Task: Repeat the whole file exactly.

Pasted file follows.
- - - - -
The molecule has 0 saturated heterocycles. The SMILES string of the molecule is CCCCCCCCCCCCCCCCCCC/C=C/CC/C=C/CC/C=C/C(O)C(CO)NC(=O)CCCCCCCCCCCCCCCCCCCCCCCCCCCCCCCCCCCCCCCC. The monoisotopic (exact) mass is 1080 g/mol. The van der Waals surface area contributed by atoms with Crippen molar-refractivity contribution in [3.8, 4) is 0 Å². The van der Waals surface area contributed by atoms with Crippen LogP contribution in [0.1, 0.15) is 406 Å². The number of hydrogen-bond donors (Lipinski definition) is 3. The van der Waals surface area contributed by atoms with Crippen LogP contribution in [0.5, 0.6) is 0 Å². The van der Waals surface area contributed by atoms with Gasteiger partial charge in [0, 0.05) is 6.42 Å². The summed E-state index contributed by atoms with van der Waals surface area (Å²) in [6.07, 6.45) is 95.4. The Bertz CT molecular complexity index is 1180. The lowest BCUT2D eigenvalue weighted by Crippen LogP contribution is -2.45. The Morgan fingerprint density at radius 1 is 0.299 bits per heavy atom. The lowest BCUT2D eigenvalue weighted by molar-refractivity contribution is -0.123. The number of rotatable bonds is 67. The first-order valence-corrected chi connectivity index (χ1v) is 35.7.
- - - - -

The molecule has 0 saturated heterocycles. The SMILES string of the molecule is CCCCCCCCCCCCCCCCCCC/C=C/CC/C=C/CC/C=C/C(O)C(CO)NC(=O)CCCCCCCCCCCCCCCCCCCCCCCCCCCCCCCCCCCCCCCC. The monoisotopic (exact) mass is 1080 g/mol. The van der Waals surface area contributed by atoms with Crippen molar-refractivity contribution in [3.8, 4) is 0 Å². The van der Waals surface area contributed by atoms with Crippen LogP contribution in [0.1, 0.15) is 406 Å². The number of hydrogen-bond donors (Lipinski definition) is 3. The van der Waals surface area contributed by atoms with Crippen LogP contribution in [0.5, 0.6) is 0 Å². The van der Waals surface area contributed by atoms with Gasteiger partial charge in [0, 0.05) is 6.42 Å². The summed E-state index contributed by atoms with van der Waals surface area (Å²) in [6.07, 6.45) is 95.4. The Bertz CT molecular complexity index is 1180. The lowest BCUT2D eigenvalue weighted by Crippen LogP contribution is -2.45. The Morgan fingerprint density at radius 1 is 0.299 bits per heavy atom. The lowest BCUT2D eigenvalue weighted by molar-refractivity contribution is -0.123. The number of rotatable bonds is 67. The first-order valence-corrected chi connectivity index (χ1v) is 35.7.